DENVER — Proclaiming Wednesday as “Wind Day” in Colorado, Gov. John Hickenlooper saluted the wind energy industry’s tremendous contributions to the state’s economy. In his proclamation, Hickenlooper cited a 2008 study saying that wind energy could supply 20 percent of the entire nation’s electric needs by 2030.
The Colorado House and Senate passed a joint resolution recognizing the wind energy industry’s “tremendous contribution to Colorado’s economy.” In the House, the resolution passed 53 to 10, with only Republicans voting against it to show their support for traditional energy sources.
The resolution acknowledges that wind energy and associated industries provide 6,000 jobs in Colorado and generate $10 million in property taxes for Colorado counties annually. Rural landowners in the state receive more than $5.4 million in lease payments for the wind-energy projects on their property.
Proclaiming Wednesday as “Wind Day” in Colorado, Gov. John Hickenlooper saluted the wind energy industry’s tremendous contributions to the state’s economy. In his proclamation, Hickenlooper cited a 2008 study saying that wind energy could supply 20 percent of the entire nation’s electric needs by 2030.
Colorado’s wind energy generation has grown 29-fold in the past decade, with 1,800 megawatts of installed wind energy projects generating clean, inexhaustible and locally produced electricity in the Mile-High State compared with just 62 megawatts in 2002.
“A 2,900 percent increase in wind generation over 10 years is remarkable,” said Craig Cox, executive director of Denver-based Interwest Energy Alliance.
“However, the wind jobs situation is even more dramatic, with the number of wind industry jobs in Colorado growing from several dozen in 2007 to almost 6,000 workers now—a 17,000 percent increase.” Cox pointed out that “Colorado has become a national leader in wind energy manufacturing and supply-chain operations, creating thousands of good new jobs throughout the state.”
At a joint House-Senate committee briefing this morning, wind industry executives described the emergence of Colorado as a national leader in this rapidly growing industry. With about 1,800 employees in Colorado, Vestas is the state’s leading wind industry manufacturer.
Susan Innis, a government relations manager for Vestas, told legislators that her company invested in Colorado because it had the perfect combination of state policy, proximity to strong wind resources, a skilled workforce and quality of life. “With continued growth in state, regional and national wind energy markets, Vestas’ Colorado plants have the potential to grow,” Innis said.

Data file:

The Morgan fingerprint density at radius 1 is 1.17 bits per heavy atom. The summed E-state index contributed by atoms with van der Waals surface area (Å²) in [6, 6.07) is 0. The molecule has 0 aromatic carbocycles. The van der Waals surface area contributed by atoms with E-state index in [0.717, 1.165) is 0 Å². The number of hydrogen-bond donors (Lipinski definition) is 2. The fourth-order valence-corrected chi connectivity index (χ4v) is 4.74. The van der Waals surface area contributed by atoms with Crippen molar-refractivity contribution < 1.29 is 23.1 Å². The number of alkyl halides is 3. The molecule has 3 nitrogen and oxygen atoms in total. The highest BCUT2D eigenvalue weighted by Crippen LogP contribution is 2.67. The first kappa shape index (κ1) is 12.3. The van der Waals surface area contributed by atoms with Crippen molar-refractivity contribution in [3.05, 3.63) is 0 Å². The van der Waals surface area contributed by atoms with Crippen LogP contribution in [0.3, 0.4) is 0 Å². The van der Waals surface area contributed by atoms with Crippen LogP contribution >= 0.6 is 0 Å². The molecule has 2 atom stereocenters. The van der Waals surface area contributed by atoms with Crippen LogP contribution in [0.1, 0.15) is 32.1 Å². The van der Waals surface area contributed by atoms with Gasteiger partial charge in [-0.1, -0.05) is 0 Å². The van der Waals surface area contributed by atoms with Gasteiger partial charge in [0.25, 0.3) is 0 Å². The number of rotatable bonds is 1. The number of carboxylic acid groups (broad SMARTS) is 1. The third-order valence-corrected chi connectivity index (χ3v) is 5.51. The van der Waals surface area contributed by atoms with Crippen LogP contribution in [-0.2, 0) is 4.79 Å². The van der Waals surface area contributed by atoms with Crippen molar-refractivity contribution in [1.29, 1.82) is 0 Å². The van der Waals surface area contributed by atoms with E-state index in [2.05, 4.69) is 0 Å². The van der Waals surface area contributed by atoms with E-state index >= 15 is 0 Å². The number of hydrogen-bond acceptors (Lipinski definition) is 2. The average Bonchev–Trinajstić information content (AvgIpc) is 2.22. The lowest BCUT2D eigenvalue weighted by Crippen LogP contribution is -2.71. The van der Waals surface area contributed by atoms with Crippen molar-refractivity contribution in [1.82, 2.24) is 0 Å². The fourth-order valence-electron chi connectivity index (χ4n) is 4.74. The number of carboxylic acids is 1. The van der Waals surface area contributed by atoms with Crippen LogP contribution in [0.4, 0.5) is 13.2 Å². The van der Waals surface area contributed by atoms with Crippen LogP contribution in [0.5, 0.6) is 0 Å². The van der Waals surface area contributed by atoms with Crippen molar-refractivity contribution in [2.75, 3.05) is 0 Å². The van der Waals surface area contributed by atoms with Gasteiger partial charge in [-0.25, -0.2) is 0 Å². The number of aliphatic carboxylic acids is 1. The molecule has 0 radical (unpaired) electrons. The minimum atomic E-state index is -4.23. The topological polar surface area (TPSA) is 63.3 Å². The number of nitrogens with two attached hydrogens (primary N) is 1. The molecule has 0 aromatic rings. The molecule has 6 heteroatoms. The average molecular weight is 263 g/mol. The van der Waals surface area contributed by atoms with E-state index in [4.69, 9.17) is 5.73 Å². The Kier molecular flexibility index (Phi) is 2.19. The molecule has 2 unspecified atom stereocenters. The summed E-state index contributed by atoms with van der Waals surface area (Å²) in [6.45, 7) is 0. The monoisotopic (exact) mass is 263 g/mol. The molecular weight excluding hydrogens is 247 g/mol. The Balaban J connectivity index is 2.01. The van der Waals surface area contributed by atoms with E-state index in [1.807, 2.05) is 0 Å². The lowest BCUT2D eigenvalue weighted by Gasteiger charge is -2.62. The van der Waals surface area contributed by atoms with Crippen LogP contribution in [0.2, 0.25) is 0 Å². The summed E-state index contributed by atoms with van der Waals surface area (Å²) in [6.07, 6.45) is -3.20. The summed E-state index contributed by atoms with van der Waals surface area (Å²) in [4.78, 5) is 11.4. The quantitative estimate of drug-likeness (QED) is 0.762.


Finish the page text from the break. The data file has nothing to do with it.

“After the completion of our two new wind farms near Limon this year, our company’s projects will have a direct economic impact of more than $10 million annually in the form of tax payments, land lease payments and payroll,” said John Dailey, business manager at NextEra Energy Resources, LLC, Colorado’s largest wind energy developer with 575 megawatts in operation and 400 megawatts under construction.
“By the end of 2012 we will have invested over $1.6 billion in Colorado’s rural counties. NextEra Energy Resources is pleased to be part of this economic success story in Colorado.” Dailey cautioned, “The federal production tax credit, a key incentive for our industry, expires at the end of 2012. This uncertainty threatens to halt future wind development, putting over 30,000 American jobs at risk.” Statewide, industry experts point out that the wind industry has invested over $4 billion, providing over $10 million annually in county property taxes and over $5.4 million in lease payments annually. Future benefits disappear absent an expedient extension of the wind production tax credit by Congress.
Craig Walker, CEO of Walker Components based in Denver, told legislators that his company has added 42 workers in a dedicated facility to fulfill new demand from the Vestas manufacturing plants for cables and cable assemblies. “Vestas has been a great customer, and if state and federal policies remain consistent, we anticipate hiring at least another 14 workers to help meet growing demand for our products.”
Interwest’s Cox reported that nearly three dozen wind industry executives from around the country took part in Wednesday’s Wind Energy Day at the statehouse in Denver.